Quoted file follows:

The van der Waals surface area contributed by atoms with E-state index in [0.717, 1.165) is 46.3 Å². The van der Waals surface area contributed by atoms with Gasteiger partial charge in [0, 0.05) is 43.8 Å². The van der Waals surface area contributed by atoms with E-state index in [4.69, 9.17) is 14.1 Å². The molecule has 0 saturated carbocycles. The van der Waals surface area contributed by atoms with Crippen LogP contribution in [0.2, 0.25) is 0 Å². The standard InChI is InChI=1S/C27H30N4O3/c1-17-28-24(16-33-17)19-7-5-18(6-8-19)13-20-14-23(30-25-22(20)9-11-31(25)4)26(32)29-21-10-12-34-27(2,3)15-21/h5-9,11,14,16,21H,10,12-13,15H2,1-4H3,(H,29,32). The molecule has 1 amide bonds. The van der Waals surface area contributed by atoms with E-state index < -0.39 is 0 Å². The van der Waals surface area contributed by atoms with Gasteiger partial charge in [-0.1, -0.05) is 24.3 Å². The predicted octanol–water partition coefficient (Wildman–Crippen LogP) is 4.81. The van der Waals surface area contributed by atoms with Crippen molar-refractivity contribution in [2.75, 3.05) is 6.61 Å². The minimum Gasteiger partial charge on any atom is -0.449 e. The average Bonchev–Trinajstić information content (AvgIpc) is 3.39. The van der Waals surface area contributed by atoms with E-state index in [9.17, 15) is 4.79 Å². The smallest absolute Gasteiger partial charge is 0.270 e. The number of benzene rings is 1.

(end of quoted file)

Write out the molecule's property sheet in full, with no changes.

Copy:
The van der Waals surface area contributed by atoms with E-state index in [0.717, 1.165) is 46.3 Å². The van der Waals surface area contributed by atoms with Gasteiger partial charge in [0, 0.05) is 43.8 Å². The van der Waals surface area contributed by atoms with E-state index in [4.69, 9.17) is 14.1 Å². The molecule has 0 saturated carbocycles. The van der Waals surface area contributed by atoms with Crippen LogP contribution in [0.2, 0.25) is 0 Å². The standard InChI is InChI=1S/C27H30N4O3/c1-17-28-24(16-33-17)19-7-5-18(6-8-19)13-20-14-23(30-25-22(20)9-11-31(25)4)26(32)29-21-10-12-34-27(2,3)15-21/h5-9,11,14,16,21H,10,12-13,15H2,1-4H3,(H,29,32). The molecule has 1 amide bonds. The van der Waals surface area contributed by atoms with E-state index < -0.39 is 0 Å². The van der Waals surface area contributed by atoms with Gasteiger partial charge in [-0.1, -0.05) is 24.3 Å². The predicted octanol–water partition coefficient (Wildman–Crippen LogP) is 4.81. The van der Waals surface area contributed by atoms with Crippen molar-refractivity contribution in [2.75, 3.05) is 6.61 Å². The minimum Gasteiger partial charge on any atom is -0.449 e. The average Bonchev–Trinajstić information content (AvgIpc) is 3.39. The van der Waals surface area contributed by atoms with E-state index in [9.17, 15) is 4.79 Å². The smallest absolute Gasteiger partial charge is 0.270 e. The number of benzene rings is 1.